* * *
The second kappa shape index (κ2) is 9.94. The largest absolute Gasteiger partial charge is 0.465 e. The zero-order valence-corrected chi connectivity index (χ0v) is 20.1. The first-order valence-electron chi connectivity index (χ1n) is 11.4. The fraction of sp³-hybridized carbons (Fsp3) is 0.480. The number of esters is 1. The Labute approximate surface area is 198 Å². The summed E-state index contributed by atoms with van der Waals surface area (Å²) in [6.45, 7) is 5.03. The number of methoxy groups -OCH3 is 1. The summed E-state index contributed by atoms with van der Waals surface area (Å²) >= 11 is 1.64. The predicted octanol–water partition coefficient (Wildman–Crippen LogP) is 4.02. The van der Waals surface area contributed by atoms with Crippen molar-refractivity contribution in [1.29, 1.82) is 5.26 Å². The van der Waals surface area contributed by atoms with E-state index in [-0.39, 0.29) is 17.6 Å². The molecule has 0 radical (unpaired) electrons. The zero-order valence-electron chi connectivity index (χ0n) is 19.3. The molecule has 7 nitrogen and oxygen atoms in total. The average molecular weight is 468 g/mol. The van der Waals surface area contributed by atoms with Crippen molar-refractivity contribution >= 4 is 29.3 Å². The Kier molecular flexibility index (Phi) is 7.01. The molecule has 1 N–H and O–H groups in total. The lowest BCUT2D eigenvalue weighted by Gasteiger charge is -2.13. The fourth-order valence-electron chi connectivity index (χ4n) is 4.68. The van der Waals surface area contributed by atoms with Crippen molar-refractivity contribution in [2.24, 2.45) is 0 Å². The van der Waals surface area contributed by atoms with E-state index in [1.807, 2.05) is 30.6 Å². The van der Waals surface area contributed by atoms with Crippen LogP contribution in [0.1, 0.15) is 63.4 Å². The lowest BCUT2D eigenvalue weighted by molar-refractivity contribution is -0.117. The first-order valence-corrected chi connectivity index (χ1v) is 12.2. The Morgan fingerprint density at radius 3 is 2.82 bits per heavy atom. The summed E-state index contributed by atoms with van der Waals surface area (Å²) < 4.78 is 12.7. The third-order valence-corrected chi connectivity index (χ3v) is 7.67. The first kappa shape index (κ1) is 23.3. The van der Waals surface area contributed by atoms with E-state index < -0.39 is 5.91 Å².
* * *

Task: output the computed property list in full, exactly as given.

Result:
The second kappa shape index (κ2) is 9.94. The largest absolute Gasteiger partial charge is 0.465 e. The zero-order valence-corrected chi connectivity index (χ0v) is 20.1. The first-order valence-electron chi connectivity index (χ1n) is 11.4. The fraction of sp³-hybridized carbons (Fsp3) is 0.480. The number of esters is 1. The Labute approximate surface area is 198 Å². The summed E-state index contributed by atoms with van der Waals surface area (Å²) in [6.45, 7) is 5.03. The number of methoxy groups -OCH3 is 1. The summed E-state index contributed by atoms with van der Waals surface area (Å²) >= 11 is 1.64. The predicted octanol–water partition coefficient (Wildman–Crippen LogP) is 4.02. The van der Waals surface area contributed by atoms with Crippen molar-refractivity contribution in [1.29, 1.82) is 5.26 Å². The van der Waals surface area contributed by atoms with E-state index in [-0.39, 0.29) is 17.6 Å². The molecule has 0 radical (unpaired) electrons. The zero-order valence-electron chi connectivity index (χ0n) is 19.3. The molecule has 7 nitrogen and oxygen atoms in total. The average molecular weight is 468 g/mol. The van der Waals surface area contributed by atoms with Crippen molar-refractivity contribution >= 4 is 29.3 Å². The Kier molecular flexibility index (Phi) is 7.01. The molecule has 1 N–H and O–H groups in total. The lowest BCUT2D eigenvalue weighted by Gasteiger charge is -2.13. The fourth-order valence-electron chi connectivity index (χ4n) is 4.68. The van der Waals surface area contributed by atoms with Crippen molar-refractivity contribution in [2.24, 2.45) is 0 Å². The van der Waals surface area contributed by atoms with E-state index in [1.807, 2.05) is 30.6 Å². The van der Waals surface area contributed by atoms with Crippen LogP contribution in [0.1, 0.15) is 63.4 Å². The lowest BCUT2D eigenvalue weighted by molar-refractivity contribution is -0.117. The first-order valence-corrected chi connectivity index (χ1v) is 12.2. The Morgan fingerprint density at radius 3 is 2.82 bits per heavy atom. The summed E-state index contributed by atoms with van der Waals surface area (Å²) < 4.78 is 12.7. The third-order valence-corrected chi connectivity index (χ3v) is 7.67. The first kappa shape index (κ1) is 23.3. The van der Waals surface area contributed by atoms with E-state index < -0.39 is 5.91 Å².